While the intentions of the theme come from a really honest place, in a time where we really need it most (i.e. female empowerment), the repetitiveness of the vocabulary, imagery used and so forth, and the plain quality about how most of the literary items are packaged does detract from the potential that the themes presented have in impacting audiences.

It’s the largest criticism that I have for this book, that for a significant chunk of pages I wanted nothing more than to skip towards the ending.

I was almost even tempted to want to take some of the poems and rewrite them myself to enhance the vividness of each meaning, which I wouldn’t get that feeling if I truly admired the style of writing of the work.

I do admit, that I haven’t read his other collections of work, and would still be interested at a later point to have a browse, to see if this was just an example of struggling to grasp at a consistent theme.

There were some poems, in particular the ones written in first person, where the way it was visually described, it almost sounded like some pensive voice-over narration and a scene of isolation, disarray and heavy emotions, that almost felt borderline cinematic, to belong in a dramatic film…but then some fell short through simplicity, “you deserve more than someone like him” etc etc, with the waffling on beginning to happen.

As you read through the collection, each batch of poems goes from being titled as numbered scenes, to hymns, and time stamps, in addition to other attempts at yearning and the love/loss sort of vibe it tries to exude.

Stitched all together some elements feel random, or repetitive and don’t build up. I was expecting each section to sort of intensify or have slightly different themes under the umbrella of the one overarching theme, but this was not the case.

Take the same idea and reword it slightly, and this is what you get.

There were some references however to family betrayal (note ‘your sister I’ and ‘your sister II’, ‘your family, not family’) which did sort of stand out, and felt starkly different to the constant repetitions of the girl being victimised by the undeserving, abusive boyfriend…and I do feel it’s a shame because the entire collection could’ve textually explored female empowerment and victimisation in a range of areas, not just romantic relationships, but family is an example…and then there are the topics of race and sexual orientation which could’ve been explored to deliver more diverse, powerful messages.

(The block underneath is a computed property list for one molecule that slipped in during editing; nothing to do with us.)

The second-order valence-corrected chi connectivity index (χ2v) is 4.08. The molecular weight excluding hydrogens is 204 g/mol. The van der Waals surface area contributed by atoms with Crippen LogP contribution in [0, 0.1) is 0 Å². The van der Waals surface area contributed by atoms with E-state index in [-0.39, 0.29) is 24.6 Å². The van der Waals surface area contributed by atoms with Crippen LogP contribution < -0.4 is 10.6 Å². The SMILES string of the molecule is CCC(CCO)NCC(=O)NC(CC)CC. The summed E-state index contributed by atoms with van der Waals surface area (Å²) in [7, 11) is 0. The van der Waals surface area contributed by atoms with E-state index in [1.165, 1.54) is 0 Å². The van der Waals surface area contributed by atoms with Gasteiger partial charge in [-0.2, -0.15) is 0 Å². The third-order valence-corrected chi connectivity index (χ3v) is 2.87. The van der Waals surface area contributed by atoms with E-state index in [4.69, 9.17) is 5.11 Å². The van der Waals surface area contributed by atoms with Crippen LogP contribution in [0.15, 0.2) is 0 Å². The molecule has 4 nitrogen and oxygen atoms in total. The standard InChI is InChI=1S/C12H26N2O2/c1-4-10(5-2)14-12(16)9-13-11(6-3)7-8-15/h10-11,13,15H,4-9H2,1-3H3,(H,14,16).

There are some references to adolescence, and childhood as well.  ‘it began there’ (pg. 110) makes an attempt at commentary on the media and society fantasising the “bad boy” and ‘gn’ (pg. 113) about the lazy text messaging relationships of fuckbois, with aims to be relevant to modern-day readers.

While I wouldn’t say this is a favourite poetry collection I’ve had the chance to read, there actually was a short few pieces, that I’ll share that I did really like.

hymn one (pg 57)


hymn six (pg 62)


hymn fourteen (pg 70)


hymn fifteen (pg 71)


hymn sixteen (pg 72)


hymn seventeen (pg 73)


hymn twenty (pg 76)


That being said I rate She Felt Like Feeling Nothing


With feminist writing in the age of Instapoetry being much needed as marginilised voices are increasingly heard, this 2018 collection by r.h. Sin falls short overall in delivering much needed messages of female empowerment in a way that is plain, a bit clichéd and oversimplified.

Literary lovers of evocative writing and a complex mastery of the English language, would feel a bit dissapointed in the repetitiveness displayed.

This kind of writing, however, would still have a form of mass appeal in the sense that it’s shareable to those who love sharing their favourite quote pictures, as “today’s motivation”.

R.H. Sin’s next collection involves a collaboration with Robert M. Drake titled, ‘Empty Bottles Full Of Stories’ to be released early 2019, and is available for pre-order on Amazon.